Testosterone is a hormone produced in the male testes. During a boy's pubescent years (ages 9 to 14), there is an increase in production that leads to male secondary sexual characteristics such as a deeper voice, more muscle mass, facial hair growth and enlargement of the Adam's apple (among others). Some teenage boys experience these puberty changes at later ages than others. The timing of puberty is often genetically determined (through heredity), but other factors can play a role in delaying it, such as poor nutrition, physical trauma and certain diseases. Stimulating testosterone production naturally is possible in teen boys, although in rare cases hormone therapy may be needed to trigger and complete puberty.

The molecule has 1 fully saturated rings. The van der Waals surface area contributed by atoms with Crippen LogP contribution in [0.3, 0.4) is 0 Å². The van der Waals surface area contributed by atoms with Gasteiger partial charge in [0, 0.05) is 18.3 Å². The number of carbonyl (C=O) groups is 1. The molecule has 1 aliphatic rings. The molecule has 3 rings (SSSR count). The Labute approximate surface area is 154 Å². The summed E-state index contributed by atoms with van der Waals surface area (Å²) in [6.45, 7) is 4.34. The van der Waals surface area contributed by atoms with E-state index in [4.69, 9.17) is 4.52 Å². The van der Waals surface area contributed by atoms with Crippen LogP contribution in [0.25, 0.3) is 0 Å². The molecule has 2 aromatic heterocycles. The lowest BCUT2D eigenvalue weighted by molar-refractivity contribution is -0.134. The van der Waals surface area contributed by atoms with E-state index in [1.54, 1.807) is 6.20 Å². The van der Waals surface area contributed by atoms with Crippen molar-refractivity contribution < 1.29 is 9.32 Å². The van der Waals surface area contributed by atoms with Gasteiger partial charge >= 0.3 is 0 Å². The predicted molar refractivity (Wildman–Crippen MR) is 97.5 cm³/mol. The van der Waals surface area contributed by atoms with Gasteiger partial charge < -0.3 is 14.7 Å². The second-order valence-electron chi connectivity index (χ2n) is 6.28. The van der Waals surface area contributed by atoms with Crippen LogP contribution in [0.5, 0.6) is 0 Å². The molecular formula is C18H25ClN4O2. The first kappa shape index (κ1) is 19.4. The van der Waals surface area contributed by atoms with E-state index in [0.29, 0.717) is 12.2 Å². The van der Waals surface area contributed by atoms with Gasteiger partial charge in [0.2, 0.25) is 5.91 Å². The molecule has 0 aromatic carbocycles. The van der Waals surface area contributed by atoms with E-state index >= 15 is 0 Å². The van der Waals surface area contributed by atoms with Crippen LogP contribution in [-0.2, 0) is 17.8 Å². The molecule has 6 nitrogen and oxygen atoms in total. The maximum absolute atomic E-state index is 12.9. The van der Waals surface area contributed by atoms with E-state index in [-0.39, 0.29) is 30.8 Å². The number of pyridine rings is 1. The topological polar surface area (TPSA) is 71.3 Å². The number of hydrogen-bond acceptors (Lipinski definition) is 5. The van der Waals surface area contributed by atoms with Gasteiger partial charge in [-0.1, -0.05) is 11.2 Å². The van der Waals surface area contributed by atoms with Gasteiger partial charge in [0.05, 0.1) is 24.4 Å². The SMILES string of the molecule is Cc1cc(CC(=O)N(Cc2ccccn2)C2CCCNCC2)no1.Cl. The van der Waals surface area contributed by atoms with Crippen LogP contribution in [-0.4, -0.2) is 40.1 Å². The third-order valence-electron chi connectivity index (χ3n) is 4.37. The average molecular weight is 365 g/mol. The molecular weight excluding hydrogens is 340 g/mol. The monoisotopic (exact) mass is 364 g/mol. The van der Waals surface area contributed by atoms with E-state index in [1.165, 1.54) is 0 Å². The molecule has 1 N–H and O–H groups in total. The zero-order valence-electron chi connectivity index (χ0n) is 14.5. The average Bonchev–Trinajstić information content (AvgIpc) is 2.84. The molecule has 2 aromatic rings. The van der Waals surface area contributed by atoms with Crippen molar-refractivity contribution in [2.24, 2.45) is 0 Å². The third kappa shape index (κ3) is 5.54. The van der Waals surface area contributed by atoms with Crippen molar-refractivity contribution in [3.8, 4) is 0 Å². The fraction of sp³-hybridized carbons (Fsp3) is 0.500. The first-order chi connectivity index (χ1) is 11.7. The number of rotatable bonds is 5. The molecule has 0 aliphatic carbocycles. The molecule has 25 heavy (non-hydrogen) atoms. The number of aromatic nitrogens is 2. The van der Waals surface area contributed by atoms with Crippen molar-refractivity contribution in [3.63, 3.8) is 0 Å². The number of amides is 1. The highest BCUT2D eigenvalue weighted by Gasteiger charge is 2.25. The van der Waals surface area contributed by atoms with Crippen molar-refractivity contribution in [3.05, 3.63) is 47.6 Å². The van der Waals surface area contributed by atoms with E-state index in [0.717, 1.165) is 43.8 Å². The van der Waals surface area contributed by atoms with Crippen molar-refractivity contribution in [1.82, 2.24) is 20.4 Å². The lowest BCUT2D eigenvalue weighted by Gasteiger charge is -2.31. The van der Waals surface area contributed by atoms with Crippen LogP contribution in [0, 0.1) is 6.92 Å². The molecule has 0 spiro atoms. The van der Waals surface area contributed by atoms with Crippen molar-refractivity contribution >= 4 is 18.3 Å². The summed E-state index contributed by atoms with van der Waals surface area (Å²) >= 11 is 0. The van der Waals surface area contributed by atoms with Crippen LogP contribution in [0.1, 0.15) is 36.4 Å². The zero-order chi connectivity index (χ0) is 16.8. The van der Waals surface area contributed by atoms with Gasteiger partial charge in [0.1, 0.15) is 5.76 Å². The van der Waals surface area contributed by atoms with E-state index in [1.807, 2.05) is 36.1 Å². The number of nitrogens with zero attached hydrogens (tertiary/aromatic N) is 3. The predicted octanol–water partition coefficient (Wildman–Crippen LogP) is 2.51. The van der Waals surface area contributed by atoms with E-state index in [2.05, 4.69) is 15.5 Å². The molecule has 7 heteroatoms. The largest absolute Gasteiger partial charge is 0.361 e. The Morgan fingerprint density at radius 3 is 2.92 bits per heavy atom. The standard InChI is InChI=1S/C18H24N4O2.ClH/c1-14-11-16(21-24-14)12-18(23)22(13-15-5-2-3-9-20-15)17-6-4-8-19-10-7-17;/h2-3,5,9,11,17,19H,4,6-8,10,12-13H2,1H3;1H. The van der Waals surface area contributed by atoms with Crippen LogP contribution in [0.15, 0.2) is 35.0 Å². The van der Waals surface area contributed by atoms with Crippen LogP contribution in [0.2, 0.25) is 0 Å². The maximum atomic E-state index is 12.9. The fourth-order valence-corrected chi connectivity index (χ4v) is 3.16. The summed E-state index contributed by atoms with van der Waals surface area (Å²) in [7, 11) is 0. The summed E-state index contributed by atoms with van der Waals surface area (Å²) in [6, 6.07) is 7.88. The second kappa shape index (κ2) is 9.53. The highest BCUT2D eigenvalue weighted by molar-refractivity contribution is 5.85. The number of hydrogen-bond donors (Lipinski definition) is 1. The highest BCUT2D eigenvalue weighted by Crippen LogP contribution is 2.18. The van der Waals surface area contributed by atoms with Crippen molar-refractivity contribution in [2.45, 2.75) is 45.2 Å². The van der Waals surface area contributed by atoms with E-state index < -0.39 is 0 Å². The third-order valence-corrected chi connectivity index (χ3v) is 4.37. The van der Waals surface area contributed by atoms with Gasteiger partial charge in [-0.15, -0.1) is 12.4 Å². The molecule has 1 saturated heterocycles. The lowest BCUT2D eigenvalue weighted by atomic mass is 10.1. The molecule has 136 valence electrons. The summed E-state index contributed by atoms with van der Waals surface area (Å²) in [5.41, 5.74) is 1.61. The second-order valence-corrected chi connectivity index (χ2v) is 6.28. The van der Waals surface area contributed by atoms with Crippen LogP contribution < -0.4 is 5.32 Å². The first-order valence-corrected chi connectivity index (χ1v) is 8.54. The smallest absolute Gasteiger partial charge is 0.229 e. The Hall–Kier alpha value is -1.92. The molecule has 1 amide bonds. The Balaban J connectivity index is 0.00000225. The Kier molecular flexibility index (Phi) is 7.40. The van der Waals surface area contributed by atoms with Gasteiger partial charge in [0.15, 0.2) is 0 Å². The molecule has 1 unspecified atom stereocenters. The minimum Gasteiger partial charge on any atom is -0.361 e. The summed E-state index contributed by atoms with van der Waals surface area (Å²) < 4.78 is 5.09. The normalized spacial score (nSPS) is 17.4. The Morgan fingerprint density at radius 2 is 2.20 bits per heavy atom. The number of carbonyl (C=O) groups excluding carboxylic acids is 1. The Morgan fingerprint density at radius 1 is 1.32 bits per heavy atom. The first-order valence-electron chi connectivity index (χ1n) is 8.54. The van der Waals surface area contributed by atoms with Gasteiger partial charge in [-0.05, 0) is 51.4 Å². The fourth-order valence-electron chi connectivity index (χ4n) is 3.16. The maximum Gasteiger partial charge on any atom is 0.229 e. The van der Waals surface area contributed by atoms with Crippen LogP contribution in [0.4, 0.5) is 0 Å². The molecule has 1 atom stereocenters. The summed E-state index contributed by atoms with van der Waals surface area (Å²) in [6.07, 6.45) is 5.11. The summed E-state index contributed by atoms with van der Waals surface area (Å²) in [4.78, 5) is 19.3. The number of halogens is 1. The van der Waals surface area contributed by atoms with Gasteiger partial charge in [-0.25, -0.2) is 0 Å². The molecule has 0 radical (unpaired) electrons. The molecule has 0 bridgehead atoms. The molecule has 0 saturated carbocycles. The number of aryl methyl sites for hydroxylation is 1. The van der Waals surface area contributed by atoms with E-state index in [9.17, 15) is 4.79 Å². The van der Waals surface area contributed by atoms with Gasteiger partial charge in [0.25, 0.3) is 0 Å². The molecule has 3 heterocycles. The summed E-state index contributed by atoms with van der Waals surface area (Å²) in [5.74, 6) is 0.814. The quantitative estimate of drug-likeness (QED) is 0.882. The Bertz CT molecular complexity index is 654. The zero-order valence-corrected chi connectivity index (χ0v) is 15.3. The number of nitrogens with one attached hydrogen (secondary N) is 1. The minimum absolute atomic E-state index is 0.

Foods high in amino acids may also bump up HGH production in your body. Your basic protein-packed meats (such as chicken, beef, pork, and fish) are good places to start, and dairy products (such as milk, cheese, and yogurt) can also provide the nutrition you need to encourage HGH secretion. A 2008 study published in the Journal of the International Society of Sports Nutrition reported that choline, a neurotransmitter, may boost production of growth hormone, so be sure to add foods that are high in choline, such as eggs and shrimp, to your training table.